David Cameron's journey from "human rights champion to business pragmatist has been spectacular", says Kerry Brown in The Guardian. In 2011 Cameron took the Chinese premier to task about human rights abuses; in 2012 he met the Dalai Lama, which resulted in the UK being "relegated to the diplomatic deep freeze". This week, he only wants to talk trade. No wonder he is being taken to task for kowtowing to the Chinese.
He should have been "more nuanced and pragmatic" right from the start, says the Financial Times. "All governments face a challenge reconciling trade ambitions with human rights concerns when dealing with authoritarian states." But the UK-China trade relationship will, in any case, have "limited prospects while Britain remains ambivalent about its place in the EU". He says he wants to "champion an EU-China trade deal", but he is the only European leader who has pledged to hold a referendum on quitting the EU.
We should stop criticising Cameron, says Dan Hodges in The Daily Telegraph. "Britain is fighting for her economic life" and leading a trade mission of 131 business representatives to one of the world's economic powerhouses is exactly what he should be doing. We need to be "scrapping" for every competitive advantage we can. We can't just stick a "Made in Britain" sticker on our products and expect everyone to start buying them.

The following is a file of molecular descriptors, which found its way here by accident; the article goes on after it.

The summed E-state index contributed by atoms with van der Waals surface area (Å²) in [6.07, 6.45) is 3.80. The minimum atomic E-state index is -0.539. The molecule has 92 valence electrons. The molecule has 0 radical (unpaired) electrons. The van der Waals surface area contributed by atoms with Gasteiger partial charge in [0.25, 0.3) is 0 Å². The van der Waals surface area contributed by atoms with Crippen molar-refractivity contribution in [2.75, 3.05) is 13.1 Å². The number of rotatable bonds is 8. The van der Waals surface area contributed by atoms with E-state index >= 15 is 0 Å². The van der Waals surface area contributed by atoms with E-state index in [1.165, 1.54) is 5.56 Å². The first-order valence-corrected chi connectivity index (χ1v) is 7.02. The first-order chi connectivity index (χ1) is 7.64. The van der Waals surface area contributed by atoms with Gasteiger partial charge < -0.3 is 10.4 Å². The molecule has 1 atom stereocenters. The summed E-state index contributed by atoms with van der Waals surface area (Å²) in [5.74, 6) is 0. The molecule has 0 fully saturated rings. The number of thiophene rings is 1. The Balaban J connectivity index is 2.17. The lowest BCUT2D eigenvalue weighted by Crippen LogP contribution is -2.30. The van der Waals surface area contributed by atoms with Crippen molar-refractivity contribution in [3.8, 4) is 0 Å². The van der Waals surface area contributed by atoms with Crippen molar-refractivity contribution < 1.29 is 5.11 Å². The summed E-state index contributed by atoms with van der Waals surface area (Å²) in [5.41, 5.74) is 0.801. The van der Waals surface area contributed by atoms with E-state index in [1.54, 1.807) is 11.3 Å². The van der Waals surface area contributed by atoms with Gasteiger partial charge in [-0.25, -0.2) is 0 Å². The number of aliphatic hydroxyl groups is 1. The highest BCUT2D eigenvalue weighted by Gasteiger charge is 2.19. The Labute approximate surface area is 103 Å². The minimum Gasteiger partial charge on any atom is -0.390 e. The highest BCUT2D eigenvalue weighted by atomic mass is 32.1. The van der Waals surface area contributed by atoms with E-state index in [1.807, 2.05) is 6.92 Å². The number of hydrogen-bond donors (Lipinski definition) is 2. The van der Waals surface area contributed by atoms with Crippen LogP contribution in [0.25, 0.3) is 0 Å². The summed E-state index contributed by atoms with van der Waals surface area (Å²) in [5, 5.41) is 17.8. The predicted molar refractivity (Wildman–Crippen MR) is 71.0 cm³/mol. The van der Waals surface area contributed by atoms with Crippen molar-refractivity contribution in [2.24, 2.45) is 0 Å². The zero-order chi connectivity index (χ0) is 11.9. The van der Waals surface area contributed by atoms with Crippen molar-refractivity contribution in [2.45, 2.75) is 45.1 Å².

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And there is some evidence that these trade missions work, says Ben Chu in The Independent. During his visit to China in October, the chancellor, George Osborne, gave the green light to allowing Chinese firms to invest in the Hinkley Point nuclear plant. This week, Standard Chartered and the Agricultural Bank of China signed an agreement to start renminbi clearing services in the UK. Both deals had long been in gestation, but the missions may have brought matters to a head. The Chinese preference for serious "face time" before doing deals makes these trips valuable, as does the fact that firms can associate themselves with the prime mnister.
These endless trade missions are nothing more than a "ludicrous" perk, says Simon Jenkins in The Guardian. Britain will sell to China when its goods and services merit it. If Cameron really wanted to help trade, he would ease the Home Office visa barrier that does "more than anything to stifle Britain's most promising real export to China, which is tourism". Instead, that industry must "sit at home like Cinderella".
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